The Aaron Goldfarb Blog

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1Jun/110

Striving to Be an “F” Student

"We choose to go to the moon in this decade and do the other things, not because they are easy, but because they are hard." --John F. Kennedy

I've started picking up freelance writing gigs as of late.  Now what usually happens is a magazine or a website will ask me to write something for an already established section or column.  For instance, I'm currently writing a piece about Oklahoma City's craft beer scene for the "Destinations" series in Beer Advocate magazine.

I always struggle with these!

Why?  Because I feel trapped in a box.

I'll get assigned the piece and the friendly editor will usually ask if I'm familiar with the particular column (I always claim that I am, even though I usually am not) before sending me a few examples of previous editions.

It becomes far too easy for me to read the previous works and just use them as a template for my own piece.

But how does that benefit me?  How does that benefit the readers?!

This is C student work.  (Or, rather, B or B- student work in today's grade-inflated culture.)

This isn't work that "WOWS" as Tony Hseih, CEO of Zappos and writer of the brilliant book "Delivering Happiness," asks of all his employees.

“We measure our people on one thing: Did you WOW! the customer? If they each do that, we’ve done our job; everything else will flow from there.”

How am I going to make a name for myself with C student work?  How are readers going to be wowed by C student work?!

They aren't.

I'm reminded of my own childhood.  My mother, oddly enough a disciplinarian in most aspects of life--rules were rules and laws were laws and they weren't to be broken--always encouraged me to go above and beyond in my schoolwork.  Guidelines apparently weren't guidelines in her thinking, they were something to transcend.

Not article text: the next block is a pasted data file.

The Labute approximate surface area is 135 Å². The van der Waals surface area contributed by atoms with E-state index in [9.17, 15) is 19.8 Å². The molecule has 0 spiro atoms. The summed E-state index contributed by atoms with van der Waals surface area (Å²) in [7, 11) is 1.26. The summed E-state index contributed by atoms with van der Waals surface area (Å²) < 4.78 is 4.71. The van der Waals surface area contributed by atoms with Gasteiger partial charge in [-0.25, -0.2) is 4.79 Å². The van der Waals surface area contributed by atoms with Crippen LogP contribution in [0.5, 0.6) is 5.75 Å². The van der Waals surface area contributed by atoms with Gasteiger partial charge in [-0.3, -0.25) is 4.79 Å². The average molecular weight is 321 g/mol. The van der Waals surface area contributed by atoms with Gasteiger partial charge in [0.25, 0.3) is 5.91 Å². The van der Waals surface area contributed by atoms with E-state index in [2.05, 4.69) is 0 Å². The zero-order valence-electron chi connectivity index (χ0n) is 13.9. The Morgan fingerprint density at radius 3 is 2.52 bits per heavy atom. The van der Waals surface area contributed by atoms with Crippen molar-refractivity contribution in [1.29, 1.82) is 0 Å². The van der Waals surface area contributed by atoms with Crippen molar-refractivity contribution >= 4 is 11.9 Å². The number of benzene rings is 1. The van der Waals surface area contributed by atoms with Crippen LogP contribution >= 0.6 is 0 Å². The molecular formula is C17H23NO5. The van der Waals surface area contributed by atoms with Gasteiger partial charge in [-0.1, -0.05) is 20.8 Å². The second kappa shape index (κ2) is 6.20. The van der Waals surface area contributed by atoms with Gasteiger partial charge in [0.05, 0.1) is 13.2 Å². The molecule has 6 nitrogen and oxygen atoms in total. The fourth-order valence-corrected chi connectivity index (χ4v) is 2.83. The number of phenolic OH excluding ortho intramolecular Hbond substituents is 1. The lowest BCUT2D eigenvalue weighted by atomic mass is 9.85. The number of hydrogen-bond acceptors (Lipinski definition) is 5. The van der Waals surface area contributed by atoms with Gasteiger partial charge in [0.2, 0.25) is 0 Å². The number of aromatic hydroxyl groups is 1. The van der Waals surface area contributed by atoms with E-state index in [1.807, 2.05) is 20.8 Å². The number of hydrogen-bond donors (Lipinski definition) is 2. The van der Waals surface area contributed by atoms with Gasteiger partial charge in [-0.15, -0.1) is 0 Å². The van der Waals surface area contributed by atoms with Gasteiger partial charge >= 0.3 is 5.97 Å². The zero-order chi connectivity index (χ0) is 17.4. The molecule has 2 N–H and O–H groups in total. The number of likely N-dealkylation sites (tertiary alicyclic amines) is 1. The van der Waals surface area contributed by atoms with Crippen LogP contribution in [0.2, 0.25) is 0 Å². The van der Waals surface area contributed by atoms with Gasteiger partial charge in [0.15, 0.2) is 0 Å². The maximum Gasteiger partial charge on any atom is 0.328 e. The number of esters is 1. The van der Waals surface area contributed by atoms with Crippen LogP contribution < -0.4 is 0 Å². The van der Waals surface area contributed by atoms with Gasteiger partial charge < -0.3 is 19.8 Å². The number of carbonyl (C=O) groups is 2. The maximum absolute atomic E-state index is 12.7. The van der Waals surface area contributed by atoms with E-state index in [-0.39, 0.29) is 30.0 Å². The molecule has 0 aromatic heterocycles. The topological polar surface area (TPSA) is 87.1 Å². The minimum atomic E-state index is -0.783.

So if I was, say, assigned a basic report on Italy, mom would encourage me to make an entire multi-media presentation.  Assigned an essay on Jackie Robinson, mom would encourage me to create and bind a fully-illustrated book on the man.

This was clearly not C student work.

To some teachers, in fact, it was F student work.  I had totally mocked their assignment guidelines, I had shown an unwillingness to follow their rules, I had done things the other students didn't even "know" they could do ("That's not fair!").  I clearly deserved an F for my insubordination.

But this rarely happened.

What more often happened is I got an A+.  I got my work passed around to other classrooms, teachers, and students as examples of what could be done.  I made a name for myself.  And, I probably pissed off the lazy C students and strict C teachers.

What eliminates this desire to be an A student (or an F student) from adults and makes us simply want to be bland C students?  Why do we play it so safe?

My adult "F student" idol is screenwriter Charlie Kaufman.  Hired and tasked with adapting Susan Orlean's seemingly unadaptable book "The Orchid Thief," Kaufman battled a huge case of writer's block.  I can attest, adapting prose into screenplays can sometimes feel like nothing more than robotic cut-and-paste jobs.

With no other choice, Kaufman decided to write a screenplay about his struggles adapting "The Orchid Thief," going over-the-top and creating exaggerated events surrounding the writing, even creating a fictional twin brother named Donald Kaufman who acted as his co-writer.  Kaufman later explained:

"The idea of how to write the film didn't come to me until quite late. It was the only idea I had, I liked it, and I knew there was no way it would be approved if I pitched it. So I just wrote it and never told the people I was writing it for.  I really thought I was ending my career by turning that in!"

If Kaufman had gone the C student route he would have created an easily forgettable film no one would have even heard of by now, nearly a decade later.  And, true, going the route he did could have ended in him getting a metaphorical F from the film studio--notorious by-the-book institutions--getting fired, and having to return a ton of money.

But, instead, Kaufman got a resounding A+.

"Adaptation" would go on to be nominated for countless awards, even winning one Oscar, and is widely considered one of the best and most unique films of the previous decade.

Let's all start doing the kind of work that breaks so many rules it will surely get us an F...

...if it doesn't get us an A first.

 

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